That is still a serious power/weight ratio and that much power will be 100 percent more usable 90 percent of the time turning 4 wheels vs the rear drive setup I believe. And of course it always might even weigh in substantially lighter, but I am not disillusioned about the weight penalty of this concept.

I am very encouraged by the response so far here and I really think this might work. I don’t mean to ask all this and not reply thoroughly but like I said I need to go research more and I will get back to you with more specific responses, I really do appreciate the input greatly.

Also are there any specific thoughts on the whole front live axle/ pro-lift idea?

I am not forgetting you Tim, I will look into the mud dragster 5 link you mentioned.
 

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Discussion Starter #22
Also for the jeep tranny, how will that connect to a big block ford? I doubt there is a bell housing for this.

The wagon np 229 or amc np129 transfer case sound cool but how strong are they and where the hell would I find them?

I have read a bit more on the 229, part-time/full-time? How is this designed exactly? Does it have a differential? That would be really cool if I could have a full time 4 wheel drive transfer case with a differential and the ability to shift into 2 wheel rear drive. This also has a viscous coupling? Is this coupling used AS the differential or is it used as an lsd IN the actual differential? If the later are there any other lsds available for it anyone knows of?

I also found a replacement drive chain and it is 1.75” wide, the np203 is 3” wide so that is a big difference for possibly the weakest part of the driveline.

What are your opinions on the chain drive strength? Allot of people locally are telling me the chain drive is weak and that is part of the reason most switch to an all gear np205. But other places I have read say the chain only breaks from misuse and neglect, and if taken care of with proper oil it is nearly bulletproof. What is the deal here?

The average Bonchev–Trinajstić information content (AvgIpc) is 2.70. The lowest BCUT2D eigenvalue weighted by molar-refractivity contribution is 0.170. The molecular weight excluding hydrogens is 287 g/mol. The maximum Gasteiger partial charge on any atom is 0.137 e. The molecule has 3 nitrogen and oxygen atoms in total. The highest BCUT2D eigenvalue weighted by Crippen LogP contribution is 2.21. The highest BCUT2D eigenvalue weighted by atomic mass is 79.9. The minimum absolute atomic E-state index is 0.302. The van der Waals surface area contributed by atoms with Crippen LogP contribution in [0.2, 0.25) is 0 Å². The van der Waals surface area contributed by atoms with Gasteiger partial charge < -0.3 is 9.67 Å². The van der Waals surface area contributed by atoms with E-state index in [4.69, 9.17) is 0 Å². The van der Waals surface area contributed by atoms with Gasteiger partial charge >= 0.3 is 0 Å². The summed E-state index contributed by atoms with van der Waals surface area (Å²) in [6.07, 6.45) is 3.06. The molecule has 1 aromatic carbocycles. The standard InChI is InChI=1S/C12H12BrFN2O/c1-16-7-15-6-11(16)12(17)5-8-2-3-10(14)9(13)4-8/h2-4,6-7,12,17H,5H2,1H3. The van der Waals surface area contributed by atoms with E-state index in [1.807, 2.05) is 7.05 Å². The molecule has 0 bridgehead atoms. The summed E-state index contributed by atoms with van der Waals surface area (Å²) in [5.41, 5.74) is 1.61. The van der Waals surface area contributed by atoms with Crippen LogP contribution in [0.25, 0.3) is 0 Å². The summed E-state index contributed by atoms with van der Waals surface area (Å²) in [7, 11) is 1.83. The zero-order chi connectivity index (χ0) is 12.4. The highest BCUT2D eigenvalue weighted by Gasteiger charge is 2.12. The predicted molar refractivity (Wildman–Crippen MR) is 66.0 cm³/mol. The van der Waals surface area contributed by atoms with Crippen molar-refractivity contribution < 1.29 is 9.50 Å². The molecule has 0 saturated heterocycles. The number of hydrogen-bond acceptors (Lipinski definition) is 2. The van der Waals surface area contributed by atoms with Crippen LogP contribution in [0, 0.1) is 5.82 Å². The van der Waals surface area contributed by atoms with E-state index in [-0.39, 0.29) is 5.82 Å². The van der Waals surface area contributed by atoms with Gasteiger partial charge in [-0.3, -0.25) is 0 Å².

Oh and sorry about any confusion before on the 385 thing, I didn’t even realize that I only wrote big block and not specifically big block FORD. It is a 460 base engine. I think I want to stay nearly stock displacement but there is a chance I might stroke it which would mean even more torque over a broader range. Basically without going into too much detail the plan is a 460 with a tunnel ram manifold and probably zoomies ( I never had the freedom of an open engine bay before) with a HUGE cam, 7000 rpm.
 

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Dinkerdoodledoo
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They're mentioning the Jeep trans because it uses a Ford bell housing bolt pattern and will mount any of the t-cases mentioned with stock parts. Might take a bit of mixing and matching, but not really tough to do.
 

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Apple
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Also are there any specific thoughts on the whole front live axle/ pro-lift idea?
The first thing that comes to mind is Supercars, one of the issues with AWD platforms is the inertia created by the additional drivetrain and the power robbed by it. AWD is slower off the line than a properly set up RWD because of this. If I were setting up an AWD platform like yours I would still try to keep as typical an AS number on the rear as possible for launch and then rely on the awd for control. I wouldn't want the front to come of the ground, but I would want most of the power to go to the rear wheels. That may be one more thing to look at, can you control the torque split F/R?